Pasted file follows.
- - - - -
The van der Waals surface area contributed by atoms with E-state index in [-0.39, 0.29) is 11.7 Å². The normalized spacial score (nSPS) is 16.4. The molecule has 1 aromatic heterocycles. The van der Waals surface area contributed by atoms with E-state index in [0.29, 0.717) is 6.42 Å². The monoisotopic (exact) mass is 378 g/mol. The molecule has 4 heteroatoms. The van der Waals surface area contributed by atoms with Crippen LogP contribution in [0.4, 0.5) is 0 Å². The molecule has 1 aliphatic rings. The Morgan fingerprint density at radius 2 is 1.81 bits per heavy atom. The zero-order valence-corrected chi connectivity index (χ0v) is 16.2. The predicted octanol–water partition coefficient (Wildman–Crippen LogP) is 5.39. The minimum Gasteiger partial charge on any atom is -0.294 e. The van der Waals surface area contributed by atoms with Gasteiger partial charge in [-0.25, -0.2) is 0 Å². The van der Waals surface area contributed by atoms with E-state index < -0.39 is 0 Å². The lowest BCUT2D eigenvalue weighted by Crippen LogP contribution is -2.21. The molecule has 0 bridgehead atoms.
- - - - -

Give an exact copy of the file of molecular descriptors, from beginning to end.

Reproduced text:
The van der Waals surface area contributed by atoms with E-state index in [-0.39, 0.29) is 11.7 Å². The normalized spacial score (nSPS) is 16.4. The molecule has 1 aromatic heterocycles. The van der Waals surface area contributed by atoms with E-state index in [0.29, 0.717) is 6.42 Å². The monoisotopic (exact) mass is 378 g/mol. The molecule has 4 heteroatoms. The van der Waals surface area contributed by atoms with Crippen LogP contribution in [0.4, 0.5) is 0 Å². The molecule has 1 aliphatic rings. The Morgan fingerprint density at radius 2 is 1.81 bits per heavy atom. The zero-order valence-corrected chi connectivity index (χ0v) is 16.2. The predicted octanol–water partition coefficient (Wildman–Crippen LogP) is 5.39. The minimum Gasteiger partial charge on any atom is -0.294 e. The van der Waals surface area contributed by atoms with Gasteiger partial charge in [-0.25, -0.2) is 0 Å². The van der Waals surface area contributed by atoms with E-state index < -0.39 is 0 Å². The lowest BCUT2D eigenvalue weighted by Crippen LogP contribution is -2.21. The molecule has 0 bridgehead atoms.